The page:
Oscar Wilde said, “They’ve promised that dreams can come true, but forgot to mention that nightmares are dreams too.” Even those dreams that wake us up with our heart pounding and beads of sweat on our forehead can be used as a tool. Record or write down a description of a nightmare, then change that description in any way preferred, or describe a totally new desirable dream. Stephen King is driven to tell stories as a way of allaying his many fears. He has addressed several over the years, including clowns, in It. In an interview with UK reporter Stan Nicholls, King said: “Like the ideas for some of my other novels, that [the inspiration for Misery] came to me in a dream.”

Sunday, August 17, 2014

R.I.P. Robin Williams

I was very excited about being promoted to the second grade, because during mixed group my first grade class joined the second grade. Their teacher had long flowing red hair and emitted a positive vibe. Instead of returning to my elementary school in Edison, Ohio the powers that be had me bused farther away, to an elementary school in the village of Mount Gilead.

There I met, one of my favorite teachers, Mrs. Parks. She called me over for a one on one math quiz. I sat across from her and put my hands under the table. When she realized I was counting on my fingers she said,"You don't have to hide your hands, you're allowed to use your fingers." I breathed a sigh of relief.

One of my classmates, JD Junk, frequently imitated Robin Williams' character from the popular TV series Mork & Mindy. JD would seemingly absorb milk through his finger and used the word, ShazBot, as an expletive. When called on, he gave us a fun diversion from the topic at hand. His signature move was to point at the lighting above our heads and say, "Na-Nu Na-Nu" (pronounced "nah-noo nah-noo"). At which point we waited for something magical to happen. This reminded me of watching Bullwinkle Moose try to pull a rabbit out of his hat. But even Mrs. Parks went flush when, no sooner were the words Na-Nu Na-Nu out of his mouth, the lights went out. Coincidence is a funny thing. Mrs. Parks resolved the current must have been interrupted, but for that brief instant, JD had ignited the willful suspension of disbelief.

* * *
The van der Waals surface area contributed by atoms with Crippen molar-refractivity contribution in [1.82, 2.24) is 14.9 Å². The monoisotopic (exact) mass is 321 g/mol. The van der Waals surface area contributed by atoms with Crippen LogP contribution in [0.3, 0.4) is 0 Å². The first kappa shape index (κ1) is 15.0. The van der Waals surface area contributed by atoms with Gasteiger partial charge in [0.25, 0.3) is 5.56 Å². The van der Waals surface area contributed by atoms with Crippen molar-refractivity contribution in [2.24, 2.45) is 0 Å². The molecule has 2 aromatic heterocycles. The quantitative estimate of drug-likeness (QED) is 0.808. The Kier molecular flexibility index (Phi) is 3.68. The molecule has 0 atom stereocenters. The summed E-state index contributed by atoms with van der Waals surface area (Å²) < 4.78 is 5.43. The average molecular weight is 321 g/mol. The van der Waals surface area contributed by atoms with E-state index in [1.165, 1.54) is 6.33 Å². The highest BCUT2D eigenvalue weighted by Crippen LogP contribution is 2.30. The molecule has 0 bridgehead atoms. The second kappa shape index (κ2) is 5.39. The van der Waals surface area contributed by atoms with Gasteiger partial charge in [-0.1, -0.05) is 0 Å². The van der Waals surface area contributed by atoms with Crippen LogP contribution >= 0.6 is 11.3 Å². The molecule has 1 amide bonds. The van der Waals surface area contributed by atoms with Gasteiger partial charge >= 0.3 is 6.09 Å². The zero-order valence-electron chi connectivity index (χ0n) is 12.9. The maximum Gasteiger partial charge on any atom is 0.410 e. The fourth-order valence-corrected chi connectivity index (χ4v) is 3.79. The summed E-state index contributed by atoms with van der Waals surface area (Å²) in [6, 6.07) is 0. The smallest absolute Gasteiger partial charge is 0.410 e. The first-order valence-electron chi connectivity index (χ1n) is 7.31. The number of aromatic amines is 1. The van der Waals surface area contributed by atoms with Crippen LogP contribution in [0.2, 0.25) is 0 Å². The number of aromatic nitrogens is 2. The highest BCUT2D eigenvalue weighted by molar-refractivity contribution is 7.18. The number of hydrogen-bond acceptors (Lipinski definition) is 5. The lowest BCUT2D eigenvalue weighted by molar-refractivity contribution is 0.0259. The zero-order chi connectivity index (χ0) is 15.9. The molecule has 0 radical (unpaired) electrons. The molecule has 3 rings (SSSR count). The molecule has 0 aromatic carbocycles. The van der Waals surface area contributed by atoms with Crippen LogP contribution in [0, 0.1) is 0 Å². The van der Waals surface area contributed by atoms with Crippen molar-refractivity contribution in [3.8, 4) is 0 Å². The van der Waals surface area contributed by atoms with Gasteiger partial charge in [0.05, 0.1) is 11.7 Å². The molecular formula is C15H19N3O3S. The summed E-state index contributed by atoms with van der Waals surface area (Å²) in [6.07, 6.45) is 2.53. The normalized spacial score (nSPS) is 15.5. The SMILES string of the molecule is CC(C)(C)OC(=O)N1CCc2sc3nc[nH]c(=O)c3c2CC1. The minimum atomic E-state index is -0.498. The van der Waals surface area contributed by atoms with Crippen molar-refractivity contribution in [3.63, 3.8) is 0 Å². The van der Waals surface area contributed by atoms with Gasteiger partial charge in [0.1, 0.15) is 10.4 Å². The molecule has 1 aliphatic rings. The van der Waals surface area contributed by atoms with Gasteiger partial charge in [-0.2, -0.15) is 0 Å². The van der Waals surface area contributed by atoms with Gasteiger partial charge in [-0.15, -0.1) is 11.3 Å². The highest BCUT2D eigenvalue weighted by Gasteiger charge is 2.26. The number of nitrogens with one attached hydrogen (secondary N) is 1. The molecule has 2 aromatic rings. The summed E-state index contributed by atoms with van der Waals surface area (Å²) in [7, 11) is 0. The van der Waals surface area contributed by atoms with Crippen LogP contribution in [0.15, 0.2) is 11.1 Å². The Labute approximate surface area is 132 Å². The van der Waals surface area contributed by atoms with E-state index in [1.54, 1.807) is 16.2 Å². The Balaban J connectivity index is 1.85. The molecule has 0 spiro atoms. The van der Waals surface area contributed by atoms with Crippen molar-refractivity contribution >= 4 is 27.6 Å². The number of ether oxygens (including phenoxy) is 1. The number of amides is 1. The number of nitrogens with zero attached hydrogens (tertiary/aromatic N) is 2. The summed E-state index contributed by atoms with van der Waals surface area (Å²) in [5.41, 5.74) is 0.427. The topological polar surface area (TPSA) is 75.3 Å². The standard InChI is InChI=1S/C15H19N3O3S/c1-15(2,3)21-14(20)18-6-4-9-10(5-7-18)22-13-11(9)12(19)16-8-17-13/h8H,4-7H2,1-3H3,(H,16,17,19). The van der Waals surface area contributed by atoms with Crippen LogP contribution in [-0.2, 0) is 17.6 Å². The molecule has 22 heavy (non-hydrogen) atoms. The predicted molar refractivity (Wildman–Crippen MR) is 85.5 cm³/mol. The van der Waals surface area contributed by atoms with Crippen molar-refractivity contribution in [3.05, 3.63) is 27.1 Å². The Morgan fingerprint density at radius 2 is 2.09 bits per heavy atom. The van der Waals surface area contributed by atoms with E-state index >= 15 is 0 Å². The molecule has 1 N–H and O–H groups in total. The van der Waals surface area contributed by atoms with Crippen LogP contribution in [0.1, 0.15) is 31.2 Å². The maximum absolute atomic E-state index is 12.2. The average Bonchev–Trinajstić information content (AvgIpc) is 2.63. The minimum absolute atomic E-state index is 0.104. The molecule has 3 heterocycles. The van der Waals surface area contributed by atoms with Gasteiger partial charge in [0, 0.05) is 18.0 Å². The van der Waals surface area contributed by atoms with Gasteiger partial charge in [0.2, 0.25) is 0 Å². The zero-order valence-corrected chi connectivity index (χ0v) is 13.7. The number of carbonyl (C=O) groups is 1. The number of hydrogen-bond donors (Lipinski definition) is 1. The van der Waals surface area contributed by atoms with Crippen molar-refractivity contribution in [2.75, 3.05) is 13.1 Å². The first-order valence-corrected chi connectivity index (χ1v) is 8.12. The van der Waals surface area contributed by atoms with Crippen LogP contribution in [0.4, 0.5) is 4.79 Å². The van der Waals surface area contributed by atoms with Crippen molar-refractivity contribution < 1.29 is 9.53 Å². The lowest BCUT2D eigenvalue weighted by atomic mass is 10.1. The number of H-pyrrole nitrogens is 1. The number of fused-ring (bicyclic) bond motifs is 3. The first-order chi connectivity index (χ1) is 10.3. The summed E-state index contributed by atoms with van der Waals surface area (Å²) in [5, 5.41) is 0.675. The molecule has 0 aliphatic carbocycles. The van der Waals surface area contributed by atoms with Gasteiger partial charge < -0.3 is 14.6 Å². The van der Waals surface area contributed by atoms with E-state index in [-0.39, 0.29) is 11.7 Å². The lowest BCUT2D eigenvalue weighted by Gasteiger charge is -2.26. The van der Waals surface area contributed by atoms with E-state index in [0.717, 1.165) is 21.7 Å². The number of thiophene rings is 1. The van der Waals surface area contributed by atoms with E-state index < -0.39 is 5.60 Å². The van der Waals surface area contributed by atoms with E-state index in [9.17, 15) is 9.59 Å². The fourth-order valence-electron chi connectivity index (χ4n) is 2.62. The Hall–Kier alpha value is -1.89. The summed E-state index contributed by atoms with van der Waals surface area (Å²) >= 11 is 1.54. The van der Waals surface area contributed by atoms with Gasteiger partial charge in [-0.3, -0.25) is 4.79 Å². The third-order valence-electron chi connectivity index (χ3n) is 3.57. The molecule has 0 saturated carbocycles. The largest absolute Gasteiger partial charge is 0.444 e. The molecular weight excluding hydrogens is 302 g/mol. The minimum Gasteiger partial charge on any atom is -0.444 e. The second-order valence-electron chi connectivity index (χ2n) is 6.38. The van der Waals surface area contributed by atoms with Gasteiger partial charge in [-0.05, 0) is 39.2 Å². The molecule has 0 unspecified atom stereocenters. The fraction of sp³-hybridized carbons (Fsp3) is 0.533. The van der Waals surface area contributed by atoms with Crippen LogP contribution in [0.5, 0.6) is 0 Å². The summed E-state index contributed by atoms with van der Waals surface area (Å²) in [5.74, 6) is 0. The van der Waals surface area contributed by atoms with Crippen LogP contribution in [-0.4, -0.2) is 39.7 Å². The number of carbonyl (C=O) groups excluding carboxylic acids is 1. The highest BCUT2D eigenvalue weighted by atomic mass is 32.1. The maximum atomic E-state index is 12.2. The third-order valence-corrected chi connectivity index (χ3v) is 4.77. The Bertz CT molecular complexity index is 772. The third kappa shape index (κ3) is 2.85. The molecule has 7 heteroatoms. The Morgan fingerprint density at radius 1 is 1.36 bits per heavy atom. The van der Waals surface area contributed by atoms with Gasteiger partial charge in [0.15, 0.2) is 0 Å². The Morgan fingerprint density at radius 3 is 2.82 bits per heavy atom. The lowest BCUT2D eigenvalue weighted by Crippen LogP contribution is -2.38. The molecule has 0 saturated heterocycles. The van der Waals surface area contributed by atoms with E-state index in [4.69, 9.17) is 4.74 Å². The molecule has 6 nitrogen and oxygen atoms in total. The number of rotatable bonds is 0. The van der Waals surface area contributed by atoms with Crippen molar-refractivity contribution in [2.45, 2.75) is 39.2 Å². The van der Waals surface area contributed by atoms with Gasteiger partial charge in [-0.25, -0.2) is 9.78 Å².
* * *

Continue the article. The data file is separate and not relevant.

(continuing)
Pam Dawber told ET NOW (4/10/2014) "That show made people really happy. It was a happy time of their lives, they loved it." This was certainly true for me. My dad was a fan of Jonathan Winters who played Mork & Mindy's child Mearth. He sometimes watched the show with me. I remember telling him, "I want to marry Robin Williams." When he asked, "Why?" I said, "Because he makes me laugh."

President Barack Obama: "Robin Williams was an airman, a doctor, a genie, a nanny, a president, a professor, a bangarang Peter Pan, and everything in between. But he was one of a kind. He arrived in our lives as an alien -- but he ended up touching every element of the human spirit," Obama said in an official statement Monday evening. "He made us laugh. He made us cry. He gave his immeasurable talent freely and generously to those who needed it most -- from our troops stationed abroad to the marginalized on our own streets. The Obama family offers our condolences to Robin's family, his friends, and everyone who found their voice and their verse thanks to Robin Williams."